• MotionTracker: VeMotTracker, on receiving the frames from the VeCamera interface sends them to be processed to the Image processing interface. Upon receiving the update from the image processing interface, the update is transferred to the event manager. typedef void (*PFNVEMOTUPDATE) (void * pUser, int result, AEEPoint posUpdate); typedef struct {   VeCamera * veCamera;   VeImgProcessing * veImgProc;   PFNVEMOTUPDATE cb;   void * pUser; }VeMotTracker; int VeMotTracker_CreateInstance(VeMotTracker **); void VeMotTracker_ReleaseInstance(VeMotTracker *); int VeMotTracker_StartTracking(VeMotTracker *, PFNVEMOTUPDATE, void *); int VeMotTracker_StopTracking(VeMotTracker *);
  • FIG. 5 illustrates the call Flow, and FIG. 6 illustrates the stopping event generation. Briefly, FIG. 5 shows how a motion enabled application is started at 500, starts the event manager at 502, and the motion tracker at 504. This assumes a camera at 506, and the camera instance is created at 508. A program running on the client 510 analyzes the camera output, and provides a return at 512 indicating that the frame is available. The frame is used at 514 to determine the motion, and the event manager at 516 produces the event which is coupled back to the application at 518.
  • The stopping application is analogous where the application at 600 determines a stop event at 602 which passes this to the motion tracker at 604, to the camera at 606, and produces a stop command at 608 to the software at 610. I success indication is returned at 612.
  • Although only a few embodiments have been disclosed in detail above, other embodiments are possible and the inventors intend these to be encompassed within this specification. The specification describes specific examples to accomplish a more general goal that may be accomplished in other way. This disclosure is intended to be exemplary, and the claims are intended to cover any modification or alternative which might be predictable to a person having ordinary skill in the art. For example, other operating systems can be used. The technique has been described as being usable in a mobile client, but it may be used in any other client, including PC, laptop, Palm, or any other client.
  • Also, the inventors intend that only those claims which use the words “means for” are intended to be interpreted under 35 USC 112, sixth paragraph. Moreover, no limitations from the specification are intended to be read into any claims, unless those limitations are expressly included in the claims.

Claims (35)

1. A method, comprising:
sensing motion of a mobile client; and
using the sensed motion as input to a program running on said mobile client to signal an input to the program, and to use said input to change some running aspect of the program.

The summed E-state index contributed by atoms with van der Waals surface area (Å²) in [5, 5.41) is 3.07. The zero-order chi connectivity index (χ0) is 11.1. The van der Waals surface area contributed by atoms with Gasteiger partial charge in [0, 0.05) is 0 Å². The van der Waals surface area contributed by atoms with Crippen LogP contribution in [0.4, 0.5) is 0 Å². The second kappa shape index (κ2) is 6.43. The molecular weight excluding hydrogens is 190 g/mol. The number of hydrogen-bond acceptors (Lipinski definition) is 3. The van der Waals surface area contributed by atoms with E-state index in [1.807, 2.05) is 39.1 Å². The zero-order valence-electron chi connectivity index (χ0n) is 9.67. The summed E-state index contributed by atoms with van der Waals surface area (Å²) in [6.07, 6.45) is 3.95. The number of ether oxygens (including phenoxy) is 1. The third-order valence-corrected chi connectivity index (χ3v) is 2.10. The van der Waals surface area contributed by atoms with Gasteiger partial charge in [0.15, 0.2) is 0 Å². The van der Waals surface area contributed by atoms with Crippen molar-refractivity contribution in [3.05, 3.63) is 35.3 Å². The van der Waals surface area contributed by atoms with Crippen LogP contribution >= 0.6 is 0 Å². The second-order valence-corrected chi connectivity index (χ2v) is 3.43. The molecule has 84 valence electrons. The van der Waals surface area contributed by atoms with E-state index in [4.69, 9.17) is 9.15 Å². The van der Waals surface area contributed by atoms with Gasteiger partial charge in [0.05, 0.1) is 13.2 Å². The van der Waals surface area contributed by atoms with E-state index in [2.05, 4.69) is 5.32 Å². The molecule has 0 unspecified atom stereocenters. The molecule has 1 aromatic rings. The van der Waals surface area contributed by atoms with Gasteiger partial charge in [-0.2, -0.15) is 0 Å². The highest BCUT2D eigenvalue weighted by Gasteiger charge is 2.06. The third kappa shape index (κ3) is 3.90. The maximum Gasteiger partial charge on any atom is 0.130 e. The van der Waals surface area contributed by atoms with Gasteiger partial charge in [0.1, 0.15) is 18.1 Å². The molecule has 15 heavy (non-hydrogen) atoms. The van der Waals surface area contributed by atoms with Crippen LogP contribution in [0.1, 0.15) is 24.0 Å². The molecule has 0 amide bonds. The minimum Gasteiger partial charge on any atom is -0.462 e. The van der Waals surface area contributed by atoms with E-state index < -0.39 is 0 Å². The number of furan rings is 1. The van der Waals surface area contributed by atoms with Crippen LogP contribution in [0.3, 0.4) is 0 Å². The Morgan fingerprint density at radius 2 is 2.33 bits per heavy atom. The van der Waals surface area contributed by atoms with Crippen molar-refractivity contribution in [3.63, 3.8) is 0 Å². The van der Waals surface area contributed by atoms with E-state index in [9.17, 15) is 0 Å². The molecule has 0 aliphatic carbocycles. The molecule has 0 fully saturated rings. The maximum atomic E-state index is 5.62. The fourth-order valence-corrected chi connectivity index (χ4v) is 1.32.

2. A method as in claim 1, wherein said running aspect of the program is an area being displayed on the mobile client, where the sensed motion is used to change said area being displayed according to a direction of the sensed motion.
3. A method as in claim 1, further comprising using at least one of text and/or voice as additional inputs to the program.
4. A method as in claim 1, wherein said running aspect of the program includes selection from a list of options produced by the program, where the sensed motion is used to change the selection from the list according to a direction of the sensed motion and to execute the selection from the list as part of the running of the program.
5. A method as in claim 1, wherein said program is a game, and said running aspect of the program includes simulation of a movement of an input to the game.
6. A method as in claim 1, wherein said program displays a map, and said running aspect of the program uses said motion to change a displayed area of the map.
7. A method as in claim 1, wherein said using comprises scaling an amount of sensed motion by a scale factor other than one, as said input to said program.
8. A method as in claim 1, wherein said sensed motion is provided as an XML tag to the running program.
9. A method as in claim 8, wherein other tags to the running program are also provided, including at least a voice based tag.
10. A method as in claim 1, wherein said running program includes a browser, and said browser includes an XML tag indicating whether motion is enabled.
11. A method as in claim 1, wherein the motion is used to determine commands for the program including all of move left, move right, move up, move down, move page up, move page down, move page left, and move page right.
12. A method as in claim 1, where the motion is sensed by detecting an image produced by a camera, and sensing motion from changes in said image.
13. A system, comprising:
a portable client, including a processor and display; and
a motion sensing part, coupled to said processor and operating to sense motion and provide a signal based on said motion as an input to a program running on said portable client to signal an input to the program, and to use said input to change some running aspect of the program.